Thursday, October 27, 2005

Comment from Daniel Evans of

Well it is good to know the book is being read now by at least one commercial barter company. Daniel Evans, who has just sold Ozone New Zealand, but is the Chief Information Office of XO Limited, a software development company based in Auckland, New Zealand, writes one day:

"I have actually read your book - and passed it onto the local Ozone operator here. It is very impressive. Quite a few people seem to be handing it around. " In a later email he says:

"Yep - Jo gave me the book. In turn I bought some copies and gave them to Seeby Woodhouse (the Ozone owner for NZ) and Josh Webb (his partner) and the Ozone franchise owner for Australia and another green-dollar person in Australia.. (or rather someone who wanted to start their own exchange).

It was very interesting."

Daniel's company has developed software for use by comercial barter companies and LETS systems.

I also discovered today that the owner of an organics shop in Wellington has read it too.

This review would put off most readers!

A review in the Nelson Mail on Thursday 20 October 2005 was fairly dreadful. Here it is:

A New Look at Money

This book deserves to be read and discussed, but that is an unlikely fate.

We like making money, spending money and having money in the bank. But when it comes to talking about money, most of us tend to go glassy-eyed. So money gets left to those who control it - and that, says Deirdre Kent, is a tragedy.

She argues that banks don't lend money that they borrow, but instead create it by making an entry on both sides of the balance sheet. Money based on interest is bad and she says measuring a nation's wealth by its gross domestic product is unhealthy.

Her reasoning is somewhat involved, but for those who get this far, she changes tack and reviews a list of alternative money systems.

Unfortunately, while many of these systems appear to have merit, for various reasons most have fallen by the wayside.

Writing a book such as this as if it were a dissertation for a PhD may not be the best way to win the public's hearts and minds. It badly needs a lighter touch for the general reader, and many more human interest stories to counterbalance the earnestness.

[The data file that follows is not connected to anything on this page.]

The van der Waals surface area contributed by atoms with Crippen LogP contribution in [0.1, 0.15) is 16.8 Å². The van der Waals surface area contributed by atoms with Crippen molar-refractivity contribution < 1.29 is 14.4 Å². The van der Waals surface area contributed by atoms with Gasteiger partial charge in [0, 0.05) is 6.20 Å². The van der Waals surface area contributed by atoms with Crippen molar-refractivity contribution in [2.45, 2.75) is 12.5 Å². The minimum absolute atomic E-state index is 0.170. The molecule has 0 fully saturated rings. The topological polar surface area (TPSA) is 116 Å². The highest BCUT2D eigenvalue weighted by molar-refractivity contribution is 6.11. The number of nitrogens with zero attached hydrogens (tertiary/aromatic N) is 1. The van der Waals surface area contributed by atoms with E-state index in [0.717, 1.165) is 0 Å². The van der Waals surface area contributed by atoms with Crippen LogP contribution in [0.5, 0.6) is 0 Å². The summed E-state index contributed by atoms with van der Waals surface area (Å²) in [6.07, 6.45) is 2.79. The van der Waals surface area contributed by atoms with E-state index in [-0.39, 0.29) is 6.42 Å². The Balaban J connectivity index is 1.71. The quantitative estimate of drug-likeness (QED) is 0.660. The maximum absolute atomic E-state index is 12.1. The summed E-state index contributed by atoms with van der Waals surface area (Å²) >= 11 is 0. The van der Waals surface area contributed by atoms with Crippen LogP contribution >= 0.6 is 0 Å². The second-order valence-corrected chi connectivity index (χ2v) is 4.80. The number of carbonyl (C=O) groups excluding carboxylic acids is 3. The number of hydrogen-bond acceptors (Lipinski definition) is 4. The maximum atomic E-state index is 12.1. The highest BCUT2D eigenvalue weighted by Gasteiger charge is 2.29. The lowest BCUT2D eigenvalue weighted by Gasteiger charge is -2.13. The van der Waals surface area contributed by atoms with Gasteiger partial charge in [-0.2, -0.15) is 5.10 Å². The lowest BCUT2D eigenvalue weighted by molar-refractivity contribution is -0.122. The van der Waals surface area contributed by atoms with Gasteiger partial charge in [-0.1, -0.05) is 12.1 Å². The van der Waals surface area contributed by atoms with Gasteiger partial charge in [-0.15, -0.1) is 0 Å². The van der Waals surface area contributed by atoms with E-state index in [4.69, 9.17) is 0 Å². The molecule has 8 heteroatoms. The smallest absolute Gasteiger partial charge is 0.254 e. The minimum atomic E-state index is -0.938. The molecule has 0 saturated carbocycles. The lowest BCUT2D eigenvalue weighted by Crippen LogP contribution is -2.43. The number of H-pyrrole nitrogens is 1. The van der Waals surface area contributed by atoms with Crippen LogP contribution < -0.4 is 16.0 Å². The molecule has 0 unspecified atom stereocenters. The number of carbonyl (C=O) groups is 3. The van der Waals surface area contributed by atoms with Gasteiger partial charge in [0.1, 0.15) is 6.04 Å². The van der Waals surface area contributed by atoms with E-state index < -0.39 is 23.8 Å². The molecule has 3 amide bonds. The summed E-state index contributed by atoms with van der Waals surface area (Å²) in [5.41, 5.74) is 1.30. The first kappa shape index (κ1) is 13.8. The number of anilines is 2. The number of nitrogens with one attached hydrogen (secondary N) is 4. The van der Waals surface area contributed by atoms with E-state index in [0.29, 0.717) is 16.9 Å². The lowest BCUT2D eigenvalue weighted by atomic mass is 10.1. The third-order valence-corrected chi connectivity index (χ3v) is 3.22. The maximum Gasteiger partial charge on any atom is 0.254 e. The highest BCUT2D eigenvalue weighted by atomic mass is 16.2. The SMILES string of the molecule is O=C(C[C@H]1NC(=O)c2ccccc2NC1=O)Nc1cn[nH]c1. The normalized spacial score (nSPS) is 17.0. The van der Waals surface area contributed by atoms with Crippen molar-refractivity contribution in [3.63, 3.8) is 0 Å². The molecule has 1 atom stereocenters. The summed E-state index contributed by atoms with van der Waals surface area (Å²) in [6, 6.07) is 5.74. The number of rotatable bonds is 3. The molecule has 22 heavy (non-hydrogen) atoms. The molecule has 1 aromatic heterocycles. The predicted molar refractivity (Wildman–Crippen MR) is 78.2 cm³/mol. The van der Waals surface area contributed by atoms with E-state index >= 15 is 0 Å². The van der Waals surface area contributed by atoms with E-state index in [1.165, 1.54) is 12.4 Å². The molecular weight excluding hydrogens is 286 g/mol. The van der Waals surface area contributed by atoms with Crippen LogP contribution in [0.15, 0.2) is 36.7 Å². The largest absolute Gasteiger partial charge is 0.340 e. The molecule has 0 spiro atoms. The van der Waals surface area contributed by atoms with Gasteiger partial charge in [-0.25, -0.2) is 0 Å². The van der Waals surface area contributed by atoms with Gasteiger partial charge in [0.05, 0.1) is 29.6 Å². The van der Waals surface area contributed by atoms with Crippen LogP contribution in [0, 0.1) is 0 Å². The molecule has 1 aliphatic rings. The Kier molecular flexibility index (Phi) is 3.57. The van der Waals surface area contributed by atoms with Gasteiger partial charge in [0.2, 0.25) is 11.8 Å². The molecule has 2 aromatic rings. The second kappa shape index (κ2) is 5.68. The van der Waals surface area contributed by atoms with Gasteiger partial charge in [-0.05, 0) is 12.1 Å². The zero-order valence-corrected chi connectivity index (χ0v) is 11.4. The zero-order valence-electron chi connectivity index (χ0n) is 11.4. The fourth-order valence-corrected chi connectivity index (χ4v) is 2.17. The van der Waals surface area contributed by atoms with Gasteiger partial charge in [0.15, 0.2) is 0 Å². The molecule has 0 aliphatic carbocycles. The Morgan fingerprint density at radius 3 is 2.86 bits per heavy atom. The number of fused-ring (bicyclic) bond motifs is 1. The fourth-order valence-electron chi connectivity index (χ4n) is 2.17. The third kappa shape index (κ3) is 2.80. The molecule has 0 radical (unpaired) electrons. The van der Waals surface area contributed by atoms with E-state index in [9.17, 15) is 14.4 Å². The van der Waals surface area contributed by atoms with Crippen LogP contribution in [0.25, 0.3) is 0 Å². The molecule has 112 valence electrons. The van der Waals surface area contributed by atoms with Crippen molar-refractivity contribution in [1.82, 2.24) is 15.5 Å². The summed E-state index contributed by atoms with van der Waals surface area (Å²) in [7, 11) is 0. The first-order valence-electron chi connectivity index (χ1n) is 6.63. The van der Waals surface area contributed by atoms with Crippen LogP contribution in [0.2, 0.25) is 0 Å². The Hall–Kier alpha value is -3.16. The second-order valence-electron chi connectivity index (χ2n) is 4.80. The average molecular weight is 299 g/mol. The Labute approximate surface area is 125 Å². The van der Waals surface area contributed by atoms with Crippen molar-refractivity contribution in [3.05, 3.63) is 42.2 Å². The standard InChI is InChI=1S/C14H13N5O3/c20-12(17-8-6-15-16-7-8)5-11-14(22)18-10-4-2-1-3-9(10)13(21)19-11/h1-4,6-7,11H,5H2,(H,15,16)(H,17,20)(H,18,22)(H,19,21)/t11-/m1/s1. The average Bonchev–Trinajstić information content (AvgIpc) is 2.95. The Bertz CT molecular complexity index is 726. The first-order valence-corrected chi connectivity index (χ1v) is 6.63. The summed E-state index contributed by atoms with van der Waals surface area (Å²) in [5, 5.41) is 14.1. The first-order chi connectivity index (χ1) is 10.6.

The latter chapters on non-banking institutions - such as the PSIS, building societies and credit unions - are more interesting. There is even a fleeting reference to plans for a Nelson bank that were shelved when Kiwibank came along.

Kent finishes the narrative (but not the book) with a gung-ho action plan. The book finishes with notes, references and an index that together take up more than 60 pages.

- John Ewan.

Sunday, October 16, 2005

Helen Dew (NZ) and Stephen De Meulenaere in Bali

Stephen is a Canadian working for Strohalm, an organisation from the Netherlands. He works in local currencies. See www. to see what he is up to. He is a mine of information. Recently Helen Dew of Living Economies in New Zealand had to go to Bali for her son's wedding and it was an ideal opportunity to take my book to Stephen.

Stephen De Meulenaere's comments

It was very nice to meet Helen when she was recently in Bali, who so kindly brought me your book to give to me! I have had a chance to read the book through, cover to cover when I was working in a poor rural village on the side of the massive Merapi Volcano in Yogyakarta City, central Java Island, where we are working to implement our Voucher Circulation System.

I'm very impressed with the book, the quality of the cover and paper, and the nicely written text. I see that you have included all of the suggestions that I made, and I agree completely with all that you say throughout the book, and about the areas where I have been involved, Indonesia, Thailand, Mexico and Argentina.

Comment from Gwyneth Wright of the Womens Loan Fund

Dear Deirdre

Thank you for sending me a copy of your book. I am delighted to have it and to share it with as many people as I can engage in conversation about the serious subject of money.

It is so well written that is is easily accessible and readers can get into the subject from many different angles, and so the book is immensely valuable in arousing interest.

Your work in making people think about the banking system and the creation of credit i.e. debt and to ponder on alternative systems. We in the Women's Loan Fund movement are aware of the destructive and growth-inducing effects of charging interest. In our own small way we are showing how those with a surplus of capital can enter into partnership with those who can use it productively. We take pride also in the fact that we keen money in the community that would otherwise be siphoned off – and probably up to no good in the global scene.

Your seminal work is of great worth to all of us who look for a better way – one that will look after people, so many of whom are caught in a virtual slavery to a system that should be working for, not against them. Thank you for undertaking it. It is a gift indeed.

With love and many good wishes

Gwyneth Wright (Thames)